A 21,031-square-metre vertical farm will open in Newark, New Jersey later this year, and is expected to grow close to a million kilograms of pesticide-free produce annually. Made out of an old steel factory, the farm will not only be 75 times more productive than a farm of a similar size spread across a flat, open field, but it requires far less to run.

Built by AeroFarms, which is a US-based company intent on creating more environmentally friendly farming solutions, the facility requires zero soil, 95 percent less water than traditional farms, and because it's pesticide-free, doesn't cause any harmful run-off to the environment surrounding it.

The farm also uses recyclable materials, and a lighting system that conserves energy by facilitating more efficient photosynthesis. Web Urbanist explains:

"Plants rooted in reusable microfleece cloth and stacked in modular planters will be sprayed by a nutrient mist and illuminated by LED lights. … The company is 'targeting specific wavelengths of light for more efficient photosynthesis and less energy consumption. LEDs can also be placed much closer to the plants, enabling greater vertical growing for even greater productivity per square foot'."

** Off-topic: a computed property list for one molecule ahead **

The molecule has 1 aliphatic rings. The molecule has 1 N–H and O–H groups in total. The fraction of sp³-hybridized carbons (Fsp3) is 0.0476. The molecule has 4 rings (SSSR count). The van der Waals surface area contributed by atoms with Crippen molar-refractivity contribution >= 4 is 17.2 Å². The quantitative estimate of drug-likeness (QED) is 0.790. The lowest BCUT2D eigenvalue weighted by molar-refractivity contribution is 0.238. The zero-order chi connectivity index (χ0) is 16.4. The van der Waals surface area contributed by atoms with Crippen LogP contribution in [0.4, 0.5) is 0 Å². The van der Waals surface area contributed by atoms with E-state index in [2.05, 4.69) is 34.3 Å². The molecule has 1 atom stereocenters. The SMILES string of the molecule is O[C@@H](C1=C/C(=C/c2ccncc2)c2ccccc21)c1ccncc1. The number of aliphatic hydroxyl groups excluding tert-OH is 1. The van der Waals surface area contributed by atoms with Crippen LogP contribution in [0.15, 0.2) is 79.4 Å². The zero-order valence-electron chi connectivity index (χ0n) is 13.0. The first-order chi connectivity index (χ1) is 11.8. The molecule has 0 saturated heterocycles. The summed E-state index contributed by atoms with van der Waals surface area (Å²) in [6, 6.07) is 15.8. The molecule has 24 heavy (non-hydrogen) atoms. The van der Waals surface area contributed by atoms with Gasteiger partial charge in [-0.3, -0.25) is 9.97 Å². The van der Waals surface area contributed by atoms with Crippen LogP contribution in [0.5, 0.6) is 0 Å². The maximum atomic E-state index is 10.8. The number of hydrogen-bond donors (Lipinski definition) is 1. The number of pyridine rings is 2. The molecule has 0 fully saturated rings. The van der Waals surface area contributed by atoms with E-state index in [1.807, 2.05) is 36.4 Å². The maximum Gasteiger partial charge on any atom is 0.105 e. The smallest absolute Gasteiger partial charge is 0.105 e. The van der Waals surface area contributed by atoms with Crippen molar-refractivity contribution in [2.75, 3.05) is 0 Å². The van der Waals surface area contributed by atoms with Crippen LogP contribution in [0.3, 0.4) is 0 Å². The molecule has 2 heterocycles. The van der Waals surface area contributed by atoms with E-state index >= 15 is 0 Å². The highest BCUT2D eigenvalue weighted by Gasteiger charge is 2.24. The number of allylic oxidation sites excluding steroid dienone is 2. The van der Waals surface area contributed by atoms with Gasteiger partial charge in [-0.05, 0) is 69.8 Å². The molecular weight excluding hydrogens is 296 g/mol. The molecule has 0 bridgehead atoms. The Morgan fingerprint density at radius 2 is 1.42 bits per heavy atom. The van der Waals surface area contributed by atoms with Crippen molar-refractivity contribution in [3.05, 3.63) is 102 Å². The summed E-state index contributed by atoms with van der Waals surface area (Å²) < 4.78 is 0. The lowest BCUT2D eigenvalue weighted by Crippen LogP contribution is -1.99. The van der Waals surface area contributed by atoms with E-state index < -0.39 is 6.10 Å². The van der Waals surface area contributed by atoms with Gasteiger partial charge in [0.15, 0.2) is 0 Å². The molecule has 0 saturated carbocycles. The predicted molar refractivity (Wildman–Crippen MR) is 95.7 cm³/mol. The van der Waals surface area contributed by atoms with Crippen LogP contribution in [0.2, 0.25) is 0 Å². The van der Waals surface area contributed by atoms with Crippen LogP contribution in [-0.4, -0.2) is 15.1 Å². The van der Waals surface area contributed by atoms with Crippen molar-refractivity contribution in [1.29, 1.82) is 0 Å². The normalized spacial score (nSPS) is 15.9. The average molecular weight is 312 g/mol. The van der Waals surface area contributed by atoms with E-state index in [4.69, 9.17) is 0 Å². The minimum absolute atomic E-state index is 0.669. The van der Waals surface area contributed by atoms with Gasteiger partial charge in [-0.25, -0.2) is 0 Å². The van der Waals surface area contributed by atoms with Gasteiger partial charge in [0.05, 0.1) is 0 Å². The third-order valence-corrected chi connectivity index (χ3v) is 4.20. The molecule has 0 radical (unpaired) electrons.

The farm will also use an 'aeroponic mist', which is packed with nutrients and oxygen so the plants don't suffer from being indoors all the time. This mist has all the nutrients of soil, except the plants don't need to fish through the waste to get at them, so the theory is that they'll grow more robust more quickly. 

According to Dan Nosowitz at Modern Farmer, AeroFarms says it will achieve a full crop cycle - so, seed to harvest - in just 16 days. The farm's been tipped to open this year, so we'll soon see if the farm will live up to its promises. I sure hope so. We need better food production solutions, and traditional farming is becoming more and more ill-suited to our progressively resource-poor world. 

Just last week, engineering students in Peru came up with their own solution to the problem of farming, by constructing a billboard that doubles as a sustainable and healthy roadside farm and a nifty advertisement for their university. We love ideas like this. Keep them coming. 

Sources: Web Urbanist, Modern Farmer